What penalties apply for breaching director’s duties?
The Corporations Act 2001 sets out a list of duties that directors of Australian Companies are expected to pay attention to, and sets out a number of legal consequences for breaching director’s duties. Amongst other duties, those listed include the duties to act in good faith, to exercise care and diligence, to avoid conflicts of interest and to prevent insolvent trading.
If you are accused of breaching these directors duties, then it is recommended you seek legal advice, as breaching these duties can involve both criminal and civil consequences.
Maximum sentences for offences involving breaching director’s duties
|A director commits an offence under Section 184(1) if they are reckless or dishonest and fail to exercise their powers and discharges their duties in good faith in the best interests of the corporations or for a proper purpose.||15 years imprisonment|
|A director commits an offence under Section 184(2) if they use their position dishonestly with the intention of, or is reckless to, gaining an advantage for themselves or someone else or causing detriment to the corporation.||15 years imprisonment|
|As per Section 184(3), a person who obtains information because they are or have been a director, commits an offence if they use the information dishonestly with the intention of, or is reckless to, gaining an advantage for themselves or someone else or causing detriment to the corporation.||15 years imprisonment|
|A director must under s205G(9) notify the relevant market operator of any notifiable interests.||2 years imprisonment|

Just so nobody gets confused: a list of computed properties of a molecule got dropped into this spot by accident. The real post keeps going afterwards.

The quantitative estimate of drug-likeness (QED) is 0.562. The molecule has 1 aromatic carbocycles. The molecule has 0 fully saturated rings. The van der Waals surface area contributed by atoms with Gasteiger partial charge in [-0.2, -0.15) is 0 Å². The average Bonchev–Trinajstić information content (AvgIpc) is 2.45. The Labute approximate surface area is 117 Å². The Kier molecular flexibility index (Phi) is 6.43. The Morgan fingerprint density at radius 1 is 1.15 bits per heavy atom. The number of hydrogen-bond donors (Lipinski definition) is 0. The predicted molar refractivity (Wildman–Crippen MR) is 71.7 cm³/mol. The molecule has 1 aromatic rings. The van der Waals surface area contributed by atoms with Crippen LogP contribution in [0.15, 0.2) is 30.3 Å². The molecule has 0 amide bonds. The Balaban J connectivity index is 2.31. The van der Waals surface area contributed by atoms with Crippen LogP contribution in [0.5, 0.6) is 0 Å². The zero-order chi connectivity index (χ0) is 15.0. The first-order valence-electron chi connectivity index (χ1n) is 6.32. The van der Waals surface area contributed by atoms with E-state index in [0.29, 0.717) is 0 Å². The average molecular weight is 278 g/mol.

|Directors should under s344(2) take reasonable steps to ensure that a company complies with its obligations in the Corporations Act 2001 in relation to the keeping of financial records and financial reporting.||15 years imprisonment|
|Directors have a duty under Section 588(G) to ensure that a company does not trade while insolvent or where they suspect that the company is insolvent.||5 years imprisonment and/or $420,000 fine.|
On the civil side of things, Directors who breach their duties can be held personally liable for any losses suffered by the company or its stakeholders.
Regulators can impose civil penalties on directors who breach their duties such as fines and or disqualifications. These fines can be significant and can also negatively impact a director’s reputation.
It is essential for directors to understand their duties and obligations to the company and take appropriate steps to fulfill them. This includes seeking professional advice and ensuring that appropriate processes and controls are in place to prevent breaches.
If you suspect that you may have breached your director duties in Australia, it is worthwhile to contact a lawyer.